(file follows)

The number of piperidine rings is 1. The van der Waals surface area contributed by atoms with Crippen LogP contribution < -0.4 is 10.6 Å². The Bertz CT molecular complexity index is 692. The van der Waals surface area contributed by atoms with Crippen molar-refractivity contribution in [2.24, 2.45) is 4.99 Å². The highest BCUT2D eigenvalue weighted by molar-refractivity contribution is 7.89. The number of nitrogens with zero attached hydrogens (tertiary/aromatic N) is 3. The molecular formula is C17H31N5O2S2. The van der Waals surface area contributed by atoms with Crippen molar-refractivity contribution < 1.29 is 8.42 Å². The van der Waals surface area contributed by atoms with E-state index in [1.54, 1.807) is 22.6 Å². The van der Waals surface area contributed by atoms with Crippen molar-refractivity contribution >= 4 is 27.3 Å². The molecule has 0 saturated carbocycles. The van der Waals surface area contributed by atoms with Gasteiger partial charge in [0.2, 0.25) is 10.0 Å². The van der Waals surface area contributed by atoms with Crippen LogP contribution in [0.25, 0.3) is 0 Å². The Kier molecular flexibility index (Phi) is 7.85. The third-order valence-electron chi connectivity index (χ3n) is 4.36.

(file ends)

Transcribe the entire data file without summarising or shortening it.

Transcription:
The number of piperidine rings is 1. The van der Waals surface area contributed by atoms with Crippen LogP contribution < -0.4 is 10.6 Å². The Bertz CT molecular complexity index is 692. The van der Waals surface area contributed by atoms with Crippen molar-refractivity contribution in [2.24, 2.45) is 4.99 Å². The highest BCUT2D eigenvalue weighted by molar-refractivity contribution is 7.89. The number of nitrogens with zero attached hydrogens (tertiary/aromatic N) is 3. The molecular formula is C17H31N5O2S2. The van der Waals surface area contributed by atoms with Crippen molar-refractivity contribution < 1.29 is 8.42 Å². The van der Waals surface area contributed by atoms with E-state index in [1.54, 1.807) is 22.6 Å². The van der Waals surface area contributed by atoms with Crippen molar-refractivity contribution >= 4 is 27.3 Å². The molecule has 0 saturated carbocycles. The van der Waals surface area contributed by atoms with Gasteiger partial charge in [0.2, 0.25) is 10.0 Å². The van der Waals surface area contributed by atoms with Crippen LogP contribution in [0.25, 0.3) is 0 Å². The Kier molecular flexibility index (Phi) is 7.85. The third-order valence-electron chi connectivity index (χ3n) is 4.36.